Planning to head downrange? Make sure you throw a pair of APEL-listed tactical sunglasses in your ruck before you go. To earn an APEL listing, the Army’s official Nice List of combat-approved eyewear, tactical sunglasses must pass both MIL-PRF-32432 (shrapnel) and MIL-PRF-31013 testing protocols. While the first test is on par with ANSI Z87+ standards, MIL-PRF-31013 testing subjects eyewear to about seven times the amount of impact energy, and the Army has high expectations in terms of resistance to environmental and chemical resistance in addition to fit and material stability requirements. How can you tell if sunglasses are APEL-listed? Check out the Army’s current list. (Don’t be surprised by the lack of stylish offerings. Here, function trumps form.)

Ear protection compatibility

Hearing protection and comms gear are regular tools used in many tactical (and non-tactical) settings, but not all ballistic sunglasses are comfortable when worn long-term with ear protection. While some hearing protection is extremely low profile, such as SureFire’s Sonic Defenders line, traditional muffs are virtually standard issue for most shooters of one kind of another. As such, look for sunglasses with muff-friendly ear pieces.


Glare can be a devastating opponent and one over which you have little control. That said, polarized lenses can go a long way in mitigating the effects of sun glare off of water, sand, snow, or the road ahead of you. Polarized lenses feature virtually invisible black lines running across them in a horizontal orientation. In practice, they act much like your fingers when you  hold them between your eyes and the offending glare. The only downside is that they make it impossible to view electronic screens in most situations.

Lens treatments

Many quality tactical sunglasses come with both scratch-resistant finishes and anti-fog treatments. No matter how well you baby your new tactical shades, they will at some point be exposed to some form of abuse. As such, investing in a pair with scratch-resistant lenses will keep you from crying when you drop them unexpectedly. On the flip side, humid environments can adversely impact your visibility without the help of an anti-fog treatment thanks to the combined effect of your environment and your sweat.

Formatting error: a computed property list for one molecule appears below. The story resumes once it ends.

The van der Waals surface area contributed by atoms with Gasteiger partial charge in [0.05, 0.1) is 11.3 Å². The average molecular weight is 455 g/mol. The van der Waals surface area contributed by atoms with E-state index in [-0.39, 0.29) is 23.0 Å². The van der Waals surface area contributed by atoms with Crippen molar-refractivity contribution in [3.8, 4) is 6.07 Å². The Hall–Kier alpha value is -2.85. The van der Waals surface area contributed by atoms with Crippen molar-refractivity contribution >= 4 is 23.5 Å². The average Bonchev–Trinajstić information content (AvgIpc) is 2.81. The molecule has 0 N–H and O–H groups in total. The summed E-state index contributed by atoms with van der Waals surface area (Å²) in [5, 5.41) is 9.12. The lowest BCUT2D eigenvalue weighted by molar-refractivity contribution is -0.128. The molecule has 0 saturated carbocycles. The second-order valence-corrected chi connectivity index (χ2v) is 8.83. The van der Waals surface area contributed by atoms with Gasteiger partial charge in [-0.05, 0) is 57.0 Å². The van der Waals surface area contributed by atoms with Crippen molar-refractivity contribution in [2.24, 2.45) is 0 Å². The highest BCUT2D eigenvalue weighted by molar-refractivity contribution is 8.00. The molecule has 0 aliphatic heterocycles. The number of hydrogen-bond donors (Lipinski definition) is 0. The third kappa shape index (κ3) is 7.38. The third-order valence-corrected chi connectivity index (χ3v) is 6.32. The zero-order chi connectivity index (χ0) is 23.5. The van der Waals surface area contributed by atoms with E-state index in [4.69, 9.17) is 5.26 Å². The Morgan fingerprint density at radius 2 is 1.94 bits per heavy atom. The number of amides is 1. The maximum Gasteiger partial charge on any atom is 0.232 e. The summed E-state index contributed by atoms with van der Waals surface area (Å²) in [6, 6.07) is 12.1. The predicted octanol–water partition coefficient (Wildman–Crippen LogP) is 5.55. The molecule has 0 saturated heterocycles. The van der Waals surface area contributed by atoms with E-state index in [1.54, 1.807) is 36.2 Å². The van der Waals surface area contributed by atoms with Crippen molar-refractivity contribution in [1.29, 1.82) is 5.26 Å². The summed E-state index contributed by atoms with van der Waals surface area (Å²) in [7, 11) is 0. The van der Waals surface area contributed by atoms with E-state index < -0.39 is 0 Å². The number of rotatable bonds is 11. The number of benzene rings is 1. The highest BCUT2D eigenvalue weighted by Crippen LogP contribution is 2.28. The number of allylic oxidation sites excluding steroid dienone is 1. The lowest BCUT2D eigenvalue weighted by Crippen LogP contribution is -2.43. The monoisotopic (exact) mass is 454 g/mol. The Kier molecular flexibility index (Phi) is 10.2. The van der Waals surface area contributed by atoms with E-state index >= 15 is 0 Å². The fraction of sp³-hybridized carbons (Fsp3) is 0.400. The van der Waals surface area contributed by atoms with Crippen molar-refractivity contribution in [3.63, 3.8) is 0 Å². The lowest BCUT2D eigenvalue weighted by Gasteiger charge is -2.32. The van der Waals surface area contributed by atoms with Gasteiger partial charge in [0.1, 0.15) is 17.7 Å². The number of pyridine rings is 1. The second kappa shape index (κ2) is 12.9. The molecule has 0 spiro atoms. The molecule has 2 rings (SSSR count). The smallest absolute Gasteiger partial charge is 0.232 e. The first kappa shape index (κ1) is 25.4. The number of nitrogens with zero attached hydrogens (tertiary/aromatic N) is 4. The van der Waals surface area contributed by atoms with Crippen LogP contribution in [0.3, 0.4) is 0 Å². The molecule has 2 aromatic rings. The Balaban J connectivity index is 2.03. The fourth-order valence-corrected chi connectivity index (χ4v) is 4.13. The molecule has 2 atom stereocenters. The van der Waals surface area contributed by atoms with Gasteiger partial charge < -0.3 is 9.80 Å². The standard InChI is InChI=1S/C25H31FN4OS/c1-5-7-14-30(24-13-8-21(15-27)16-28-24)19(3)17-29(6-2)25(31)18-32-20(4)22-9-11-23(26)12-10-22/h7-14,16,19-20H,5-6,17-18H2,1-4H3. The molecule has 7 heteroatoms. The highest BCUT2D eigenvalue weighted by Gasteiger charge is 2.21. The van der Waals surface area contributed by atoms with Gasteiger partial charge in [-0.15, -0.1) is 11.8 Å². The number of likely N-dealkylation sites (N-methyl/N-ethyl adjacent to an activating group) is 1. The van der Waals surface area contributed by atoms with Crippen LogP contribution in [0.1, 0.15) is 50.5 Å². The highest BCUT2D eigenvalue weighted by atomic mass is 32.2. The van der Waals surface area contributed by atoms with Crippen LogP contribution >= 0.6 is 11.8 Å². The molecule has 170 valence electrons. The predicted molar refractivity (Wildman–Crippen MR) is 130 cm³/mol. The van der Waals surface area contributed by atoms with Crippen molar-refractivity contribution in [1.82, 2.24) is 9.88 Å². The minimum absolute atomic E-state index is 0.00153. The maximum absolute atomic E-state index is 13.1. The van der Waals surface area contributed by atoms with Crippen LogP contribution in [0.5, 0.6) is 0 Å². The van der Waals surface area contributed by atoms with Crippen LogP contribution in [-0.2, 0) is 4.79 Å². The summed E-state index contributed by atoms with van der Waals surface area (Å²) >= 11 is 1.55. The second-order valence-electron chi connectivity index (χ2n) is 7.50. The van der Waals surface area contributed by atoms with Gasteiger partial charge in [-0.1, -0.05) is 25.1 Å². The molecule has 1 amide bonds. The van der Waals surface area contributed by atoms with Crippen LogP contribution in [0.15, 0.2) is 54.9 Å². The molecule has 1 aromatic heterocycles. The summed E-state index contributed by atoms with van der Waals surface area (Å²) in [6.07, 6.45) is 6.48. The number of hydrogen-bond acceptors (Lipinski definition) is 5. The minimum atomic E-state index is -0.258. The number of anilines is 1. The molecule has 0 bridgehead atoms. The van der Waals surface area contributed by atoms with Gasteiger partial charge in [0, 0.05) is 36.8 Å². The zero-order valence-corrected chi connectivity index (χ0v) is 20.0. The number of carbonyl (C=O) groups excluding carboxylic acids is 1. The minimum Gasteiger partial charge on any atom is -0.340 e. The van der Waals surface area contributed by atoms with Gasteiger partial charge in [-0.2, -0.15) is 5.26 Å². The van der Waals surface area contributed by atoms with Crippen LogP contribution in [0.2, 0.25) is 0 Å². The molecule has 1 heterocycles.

Benefits of tactical sunglasses

Despite the buzz that tactical sunglasses impart to the civilian mall ninja population, tactical sunglasses provide a number of practical solutions to real-world problems, offering some distinct advantages over traditional eyewear. Of course, UV protection and polarization are excellent assets for anyone who spends significant amounts of time outside, but the most critical advantage tactical shades provide over off-the-shelf offerings is their ballistic protection. Whether you spend your time fighting flying grains of sand or taking down terrorists, ballistic sunglasses provide an unsurpassed level of protection from both foreseen and unforeseen hazards. Tactical sunglasses with interchangeable lenses can be a versatile tool, doubling as safety glasses for a backyard science experiment with your kids or standard eye protection for indoor shooting ranges. While the ESS Crossbow you used during your last deployment may not be the epitome of style and class, there are still plenty of tactical sunglasses out there that manage to combine performance with great aesthetics.